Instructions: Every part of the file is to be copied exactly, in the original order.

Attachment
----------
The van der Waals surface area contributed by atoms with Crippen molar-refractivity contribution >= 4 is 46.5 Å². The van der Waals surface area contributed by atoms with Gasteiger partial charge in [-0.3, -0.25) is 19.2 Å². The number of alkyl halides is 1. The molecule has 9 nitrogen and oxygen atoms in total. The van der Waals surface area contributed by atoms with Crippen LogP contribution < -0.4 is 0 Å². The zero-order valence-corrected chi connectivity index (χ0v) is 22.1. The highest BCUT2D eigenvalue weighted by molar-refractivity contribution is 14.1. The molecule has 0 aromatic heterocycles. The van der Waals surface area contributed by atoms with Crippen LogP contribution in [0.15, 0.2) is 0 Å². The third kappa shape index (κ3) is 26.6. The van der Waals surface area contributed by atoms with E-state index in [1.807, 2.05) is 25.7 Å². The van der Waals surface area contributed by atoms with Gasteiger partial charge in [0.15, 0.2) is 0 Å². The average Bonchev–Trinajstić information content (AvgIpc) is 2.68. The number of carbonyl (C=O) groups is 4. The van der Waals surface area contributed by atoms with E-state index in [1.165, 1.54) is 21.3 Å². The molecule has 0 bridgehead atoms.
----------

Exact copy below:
The van der Waals surface area contributed by atoms with Crippen molar-refractivity contribution >= 4 is 46.5 Å². The van der Waals surface area contributed by atoms with Gasteiger partial charge in [-0.3, -0.25) is 19.2 Å². The number of alkyl halides is 1. The molecule has 9 nitrogen and oxygen atoms in total. The van der Waals surface area contributed by atoms with Crippen LogP contribution < -0.4 is 0 Å². The zero-order valence-corrected chi connectivity index (χ0v) is 22.1. The highest BCUT2D eigenvalue weighted by molar-refractivity contribution is 14.1. The molecule has 0 aromatic heterocycles. The van der Waals surface area contributed by atoms with Crippen LogP contribution in [0.15, 0.2) is 0 Å². The third kappa shape index (κ3) is 26.6. The van der Waals surface area contributed by atoms with E-state index in [1.807, 2.05) is 25.7 Å². The van der Waals surface area contributed by atoms with Gasteiger partial charge in [0.15, 0.2) is 0 Å². The average Bonchev–Trinajstić information content (AvgIpc) is 2.68. The number of carbonyl (C=O) groups is 4. The van der Waals surface area contributed by atoms with E-state index in [1.165, 1.54) is 21.3 Å². The molecule has 0 bridgehead atoms.